A. Examination of the Patient
Two helpful clinical clues for diagnosing arthritis are the joint pattern and the presence or absence of extra-articular manifestations. The joint pattern is defined by the answers to three questions: (1) Is inflammation present? (2) How many joints are involved? and (3) What joints are affected? Joint inflammation manifests as warmth, swelling, and morning stiffness of at least 30 minutes’ duration. Overlying erythema occurs with the intense inflammation of crystal-induced and septic arthritis. Both the number of affected joints and the specific sites of involvement affect the differential diagnosis (Table 20–1). Some diseases—gout, for example—are characteristically monoarticular, whereas other diseases, such as rheumatoid arthritis, are usually polyarticular. The location of joint involvement can also be distinctive. Only two diseases frequently cause prominent involvement of the distal interphalangeal (DIP) joint: osteoarthritis and psoriatic arthritis. Extra-articular manifestations such as fever (eg, gout, Still disease, endocarditis, vasculitis, systemic lupus erythematosus [SLE]), rash (eg, SLE, psoriatic arthritis, inflammatory myositis), nodules (eg, rheumatoid arthritis, gout), or neuropathy (eg, vasculitis) narrow the differential diagnosis further.
Table 20–1.Diagnostic value of the joint pattern. ||Download (.pdf) Table 20–1. Diagnostic value of the joint pattern.
|Characteristic ||Status ||Representative Disease |
|Inflammation || |
Rheumatoid arthritis, SLE, gout
|Number of involved joints || |
Oligoarticular (2–4 joints)
Polyarticular (≥ 5 joints)
Gout, trauma, septic arthritis, Lyme disease, osteoarthritis
Reactive arthritis, psoriatic arthritis, inflammatory bowel disease
Rheumatoid arthritis, SLE
|Site of joint involvement || |
First metatarsal phalangeal
Osteoarthritis, psoriatic arthritis (not rheumatoid arthritis)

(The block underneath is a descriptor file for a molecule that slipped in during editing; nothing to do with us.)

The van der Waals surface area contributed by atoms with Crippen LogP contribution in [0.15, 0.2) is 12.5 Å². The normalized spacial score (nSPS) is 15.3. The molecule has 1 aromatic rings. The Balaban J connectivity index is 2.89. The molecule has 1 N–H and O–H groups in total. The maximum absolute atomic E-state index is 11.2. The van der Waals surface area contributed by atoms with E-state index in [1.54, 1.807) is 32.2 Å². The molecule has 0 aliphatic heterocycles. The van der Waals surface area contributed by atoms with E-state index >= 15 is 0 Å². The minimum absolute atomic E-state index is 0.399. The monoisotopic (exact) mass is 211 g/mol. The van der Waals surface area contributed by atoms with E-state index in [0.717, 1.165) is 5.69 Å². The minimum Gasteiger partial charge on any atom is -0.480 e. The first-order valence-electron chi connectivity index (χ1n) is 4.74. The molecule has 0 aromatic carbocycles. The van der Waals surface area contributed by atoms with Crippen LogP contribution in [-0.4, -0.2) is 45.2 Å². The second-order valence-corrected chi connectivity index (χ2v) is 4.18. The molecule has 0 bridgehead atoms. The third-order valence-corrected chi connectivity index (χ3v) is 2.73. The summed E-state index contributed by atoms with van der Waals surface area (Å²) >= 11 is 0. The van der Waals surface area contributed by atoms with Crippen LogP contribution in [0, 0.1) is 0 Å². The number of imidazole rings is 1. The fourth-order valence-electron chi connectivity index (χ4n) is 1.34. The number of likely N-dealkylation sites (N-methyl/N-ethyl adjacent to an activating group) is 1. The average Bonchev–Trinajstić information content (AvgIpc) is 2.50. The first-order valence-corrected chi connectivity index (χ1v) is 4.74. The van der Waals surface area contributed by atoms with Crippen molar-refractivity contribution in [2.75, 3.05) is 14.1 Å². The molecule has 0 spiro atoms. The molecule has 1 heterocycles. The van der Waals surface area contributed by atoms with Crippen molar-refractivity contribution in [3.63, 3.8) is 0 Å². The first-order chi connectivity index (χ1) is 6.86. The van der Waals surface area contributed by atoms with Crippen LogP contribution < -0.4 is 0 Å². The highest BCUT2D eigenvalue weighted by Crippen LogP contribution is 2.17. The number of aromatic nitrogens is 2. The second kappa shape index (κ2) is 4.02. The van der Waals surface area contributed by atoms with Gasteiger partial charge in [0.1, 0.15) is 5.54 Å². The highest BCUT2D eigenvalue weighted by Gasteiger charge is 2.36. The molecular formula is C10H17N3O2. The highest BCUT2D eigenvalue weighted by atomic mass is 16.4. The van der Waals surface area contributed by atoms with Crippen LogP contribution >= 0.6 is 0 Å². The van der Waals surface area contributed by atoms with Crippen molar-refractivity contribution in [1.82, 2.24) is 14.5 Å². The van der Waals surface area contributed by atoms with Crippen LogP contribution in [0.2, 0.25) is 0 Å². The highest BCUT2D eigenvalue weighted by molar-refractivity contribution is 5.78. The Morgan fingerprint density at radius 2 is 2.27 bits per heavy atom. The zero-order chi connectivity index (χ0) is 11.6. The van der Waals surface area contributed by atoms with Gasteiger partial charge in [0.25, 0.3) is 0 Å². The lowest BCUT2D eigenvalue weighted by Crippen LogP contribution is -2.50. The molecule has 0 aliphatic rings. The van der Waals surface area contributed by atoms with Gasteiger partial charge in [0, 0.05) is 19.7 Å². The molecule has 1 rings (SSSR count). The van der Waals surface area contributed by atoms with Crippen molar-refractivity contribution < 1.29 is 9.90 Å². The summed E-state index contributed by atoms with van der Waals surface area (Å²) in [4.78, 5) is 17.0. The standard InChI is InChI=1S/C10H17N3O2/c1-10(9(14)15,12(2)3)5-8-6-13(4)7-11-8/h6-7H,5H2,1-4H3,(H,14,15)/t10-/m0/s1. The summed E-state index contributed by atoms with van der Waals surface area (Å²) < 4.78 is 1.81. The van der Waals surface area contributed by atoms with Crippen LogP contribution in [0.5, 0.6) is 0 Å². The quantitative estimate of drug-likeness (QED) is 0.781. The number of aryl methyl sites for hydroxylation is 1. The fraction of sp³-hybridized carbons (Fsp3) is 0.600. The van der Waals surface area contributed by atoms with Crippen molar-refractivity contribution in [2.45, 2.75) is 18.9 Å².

Rheumatoid arthritis, SLE, calcium pyrophosphate deposition disease (not osteoarthritis)
B. Arthrocentesis and Examination of Joint Fluid
If the diagnosis is uncertain, synovial fluid should be examined whenever possible (Table 20–2). Most large joints are easily aspirated, and contraindications to arthrocentesis are few. The aspirating needle should never be passed through an overlying cellulitis or psoriatic plaque because of the risk of introducing infection. For patients who are receiving direct-acting oral anticoagulants or long-term anticoagulation therapy with warfarin, joints can be aspirated with a small-gauge needle (eg, 22F); the international normalized ratio (INR) should be less than 3.0 for patients taking warfarin (eFigure 20–1).
Table 20–2.Examination of joint fluid. ||Download (.pdf) Table 20–2. Examination of joint fluid.
|Measure ||(Normal) ||Group I (Noninflammatory) ||Group II (Inflammatory) ||Group III (Purulent) |
|Volume (mL) (knee) ||< 3.5 ||Often > 3.5 ||Often > 3.5 ||Often > 3.5 |
|Clarity ||Transparent ||Transparent ||Translucent to opaque ||Opaque |
|Color ||Clear ||Yellow ||Yellow to opalescent ||Yellow to green |
|WBC (per mcL) ||< 200 ||< 2000 ||2000–75,0001 ||> 100,0002 |
|Polymorphonuclear leukocytes ||< 25% ||< 25% ||50% or more ||75% or more |
|Culture ||Negative ||Negative ||Negative ||Usually positive2 |